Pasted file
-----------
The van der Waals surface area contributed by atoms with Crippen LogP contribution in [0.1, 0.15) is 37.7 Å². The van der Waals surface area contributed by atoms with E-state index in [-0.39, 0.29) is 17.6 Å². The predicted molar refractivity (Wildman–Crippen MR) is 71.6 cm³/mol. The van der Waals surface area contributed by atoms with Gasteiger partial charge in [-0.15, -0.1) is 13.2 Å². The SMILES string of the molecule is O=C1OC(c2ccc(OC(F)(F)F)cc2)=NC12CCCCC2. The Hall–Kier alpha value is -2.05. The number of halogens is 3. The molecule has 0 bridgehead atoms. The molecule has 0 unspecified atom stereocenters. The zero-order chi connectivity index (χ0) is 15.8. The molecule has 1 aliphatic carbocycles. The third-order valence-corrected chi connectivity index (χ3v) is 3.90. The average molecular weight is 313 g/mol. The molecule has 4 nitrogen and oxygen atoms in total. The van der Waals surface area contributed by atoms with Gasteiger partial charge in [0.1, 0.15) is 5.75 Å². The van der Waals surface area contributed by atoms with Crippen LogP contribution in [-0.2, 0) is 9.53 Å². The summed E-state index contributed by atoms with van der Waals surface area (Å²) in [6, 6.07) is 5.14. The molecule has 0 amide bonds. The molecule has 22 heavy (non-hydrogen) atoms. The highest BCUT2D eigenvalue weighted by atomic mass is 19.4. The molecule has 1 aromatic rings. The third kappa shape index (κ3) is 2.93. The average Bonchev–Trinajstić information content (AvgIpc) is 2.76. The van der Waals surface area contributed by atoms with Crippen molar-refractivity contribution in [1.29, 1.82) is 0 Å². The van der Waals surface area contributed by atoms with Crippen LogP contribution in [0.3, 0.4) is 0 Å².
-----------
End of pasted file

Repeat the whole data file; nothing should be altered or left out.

The van der Waals surface area contributed by atoms with Crippen LogP contribution in [0.1, 0.15) is 37.7 Å². The van der Waals surface area contributed by atoms with E-state index in [-0.39, 0.29) is 17.6 Å². The predicted molar refractivity (Wildman–Crippen MR) is 71.6 cm³/mol. The van der Waals surface area contributed by atoms with Gasteiger partial charge in [-0.15, -0.1) is 13.2 Å². The SMILES string of the molecule is O=C1OC(c2ccc(OC(F)(F)F)cc2)=NC12CCCCC2. The Hall–Kier alpha value is -2.05. The number of halogens is 3. The molecule has 0 bridgehead atoms. The molecule has 0 unspecified atom stereocenters. The zero-order chi connectivity index (χ0) is 15.8. The molecule has 1 aliphatic carbocycles. The third-order valence-corrected chi connectivity index (χ3v) is 3.90. The average molecular weight is 313 g/mol. The molecule has 4 nitrogen and oxygen atoms in total. The van der Waals surface area contributed by atoms with Gasteiger partial charge in [0.1, 0.15) is 5.75 Å². The van der Waals surface area contributed by atoms with Crippen LogP contribution in [-0.2, 0) is 9.53 Å². The summed E-state index contributed by atoms with van der Waals surface area (Å²) in [6, 6.07) is 5.14. The molecule has 0 amide bonds. The molecule has 22 heavy (non-hydrogen) atoms. The highest BCUT2D eigenvalue weighted by atomic mass is 19.4. The molecule has 1 aromatic rings. The third kappa shape index (κ3) is 2.93. The average Bonchev–Trinajstić information content (AvgIpc) is 2.76. The van der Waals surface area contributed by atoms with Crippen molar-refractivity contribution in [1.29, 1.82) is 0 Å². The van der Waals surface area contributed by atoms with Crippen LogP contribution in [0.3, 0.4) is 0 Å².